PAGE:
Cloudy islands and pebbled beaches
The trail we leave (on the speed boat)
The other big surprise for us in Nha Trang was the pub life. The beach stretch had only 2 pubs to boast of for foreign tourists, so we were not expecting much in the way of night life. But the 2 pubs made up for it my playing some truly amazing music, having bon fires by the beach and serving unique and delicious concoctions of drinks and shots that had us hooked. We sang and danced till the wee hours of the morning at the Sailing Club and were in truly high spirits when we realized that the actual action on the dance floor started after the music went off and the lights went on. It was hilarious to see youngsters trying to get the numbers of the pretty girls they were dancing with once the lights came on and flirting started in all its force at 3 am in the morning. We ourselves, missed being picked up by a few high spirited Australians, who mistook us for Bollywood dancers, I still wonder why (I suspect tipsy husbands were to blame J) and reached the hotel back intact, happy, high and hungry
The true party started only after the lights came on. Strange but true.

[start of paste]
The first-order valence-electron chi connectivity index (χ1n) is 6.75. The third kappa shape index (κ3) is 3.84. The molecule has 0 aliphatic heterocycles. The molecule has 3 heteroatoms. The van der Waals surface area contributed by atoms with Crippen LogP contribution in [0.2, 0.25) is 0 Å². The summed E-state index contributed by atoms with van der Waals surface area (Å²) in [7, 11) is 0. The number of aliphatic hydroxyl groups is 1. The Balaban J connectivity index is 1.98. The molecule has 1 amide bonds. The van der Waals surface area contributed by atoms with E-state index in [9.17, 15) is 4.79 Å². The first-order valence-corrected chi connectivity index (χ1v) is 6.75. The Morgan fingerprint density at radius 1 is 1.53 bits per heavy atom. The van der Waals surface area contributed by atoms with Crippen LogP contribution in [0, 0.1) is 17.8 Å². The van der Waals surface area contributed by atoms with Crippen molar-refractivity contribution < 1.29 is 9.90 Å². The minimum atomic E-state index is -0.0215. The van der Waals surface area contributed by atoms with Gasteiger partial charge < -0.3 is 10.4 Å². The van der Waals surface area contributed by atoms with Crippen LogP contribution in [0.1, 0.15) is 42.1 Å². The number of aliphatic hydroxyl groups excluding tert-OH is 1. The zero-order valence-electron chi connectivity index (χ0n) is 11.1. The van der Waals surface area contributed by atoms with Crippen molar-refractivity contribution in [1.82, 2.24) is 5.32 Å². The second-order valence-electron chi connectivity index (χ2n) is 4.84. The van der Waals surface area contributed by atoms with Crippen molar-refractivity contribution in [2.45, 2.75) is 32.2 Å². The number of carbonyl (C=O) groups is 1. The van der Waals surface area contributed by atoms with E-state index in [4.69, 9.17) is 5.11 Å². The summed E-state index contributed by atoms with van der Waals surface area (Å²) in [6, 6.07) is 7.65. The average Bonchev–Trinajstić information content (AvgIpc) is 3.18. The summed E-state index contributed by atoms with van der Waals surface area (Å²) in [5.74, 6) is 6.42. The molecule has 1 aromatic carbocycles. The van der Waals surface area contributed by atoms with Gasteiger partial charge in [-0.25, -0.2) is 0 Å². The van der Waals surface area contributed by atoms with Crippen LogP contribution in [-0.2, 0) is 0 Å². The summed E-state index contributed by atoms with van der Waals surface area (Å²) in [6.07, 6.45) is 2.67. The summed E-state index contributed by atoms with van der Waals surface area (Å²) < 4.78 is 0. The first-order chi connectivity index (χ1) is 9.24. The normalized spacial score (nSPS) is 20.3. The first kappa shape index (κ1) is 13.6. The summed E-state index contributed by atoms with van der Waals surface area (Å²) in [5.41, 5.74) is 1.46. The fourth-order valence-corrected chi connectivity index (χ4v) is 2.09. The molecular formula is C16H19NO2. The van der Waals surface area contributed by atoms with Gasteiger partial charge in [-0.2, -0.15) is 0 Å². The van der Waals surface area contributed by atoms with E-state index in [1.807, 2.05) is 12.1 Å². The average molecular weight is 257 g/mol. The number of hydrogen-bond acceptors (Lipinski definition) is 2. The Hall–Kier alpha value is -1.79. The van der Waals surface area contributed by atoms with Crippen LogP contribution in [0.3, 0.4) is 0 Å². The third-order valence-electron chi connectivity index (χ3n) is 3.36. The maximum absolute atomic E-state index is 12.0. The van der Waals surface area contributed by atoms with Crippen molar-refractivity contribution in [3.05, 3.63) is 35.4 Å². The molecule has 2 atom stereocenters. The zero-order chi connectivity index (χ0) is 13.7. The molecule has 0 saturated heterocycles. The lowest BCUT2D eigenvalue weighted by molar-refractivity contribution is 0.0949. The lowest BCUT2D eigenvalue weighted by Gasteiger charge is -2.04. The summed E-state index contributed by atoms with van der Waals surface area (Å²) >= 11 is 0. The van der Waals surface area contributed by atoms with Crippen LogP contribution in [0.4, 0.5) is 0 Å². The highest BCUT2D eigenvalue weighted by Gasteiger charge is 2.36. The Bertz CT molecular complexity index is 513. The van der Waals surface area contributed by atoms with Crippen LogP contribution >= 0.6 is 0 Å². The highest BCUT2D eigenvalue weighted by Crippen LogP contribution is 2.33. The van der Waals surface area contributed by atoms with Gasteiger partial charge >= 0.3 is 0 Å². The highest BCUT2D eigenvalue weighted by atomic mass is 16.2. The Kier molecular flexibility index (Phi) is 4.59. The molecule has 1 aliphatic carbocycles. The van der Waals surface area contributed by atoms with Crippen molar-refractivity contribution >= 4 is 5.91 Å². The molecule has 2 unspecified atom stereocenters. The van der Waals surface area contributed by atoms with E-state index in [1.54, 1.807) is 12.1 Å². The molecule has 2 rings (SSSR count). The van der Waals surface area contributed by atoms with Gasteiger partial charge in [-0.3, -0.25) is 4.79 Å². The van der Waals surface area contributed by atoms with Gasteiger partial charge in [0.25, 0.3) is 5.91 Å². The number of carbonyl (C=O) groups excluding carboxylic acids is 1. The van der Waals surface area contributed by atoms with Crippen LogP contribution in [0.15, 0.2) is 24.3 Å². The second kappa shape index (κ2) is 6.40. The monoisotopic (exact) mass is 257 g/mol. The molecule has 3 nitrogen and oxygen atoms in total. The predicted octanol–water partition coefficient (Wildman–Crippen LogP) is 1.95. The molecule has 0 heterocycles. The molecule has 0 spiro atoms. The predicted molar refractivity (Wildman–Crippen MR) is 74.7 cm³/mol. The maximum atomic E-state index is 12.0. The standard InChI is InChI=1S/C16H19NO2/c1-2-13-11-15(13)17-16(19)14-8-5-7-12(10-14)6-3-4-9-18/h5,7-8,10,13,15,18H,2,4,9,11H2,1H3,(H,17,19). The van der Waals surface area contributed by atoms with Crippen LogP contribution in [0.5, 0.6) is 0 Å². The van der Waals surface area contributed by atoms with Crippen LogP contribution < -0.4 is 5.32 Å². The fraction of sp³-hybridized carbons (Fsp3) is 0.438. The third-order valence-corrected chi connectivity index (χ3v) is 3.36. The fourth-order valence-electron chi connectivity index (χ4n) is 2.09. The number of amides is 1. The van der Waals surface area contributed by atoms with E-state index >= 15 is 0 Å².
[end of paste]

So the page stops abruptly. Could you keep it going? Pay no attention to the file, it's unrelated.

That was our last night in this amazing country and I we boarded our flights with hung over heads and heavy hearts. While introspecting on the flight back home, I realized that this had been such a complete holiday. We did everything one would want to do on a holiday, right from exploring history, learning about new cultures, trying amazing food, taking a cruise, enjoying water sports and life on the beach and partying till the wee hours in the morning. I could not have asked for more from a holiday and felt happy that my choice had been validated. For those of you who are wondering, I have not been paid to write this article by the Vietnamese Tourism Board. I simply wanted to share the wonderful experiences we had on this holiday with friends and family and make the world realize, how this small country is slowly but surely, finding its way on the world map and re-building its life with pride and a true vision. I hope to go back to this great country and explore the Central region that we did not get a chance to see some day and hope to bring back many more heart warming memories. Untill then as they say in Vietnamese “Chuc Suk Khoe” – Cheers Vietnam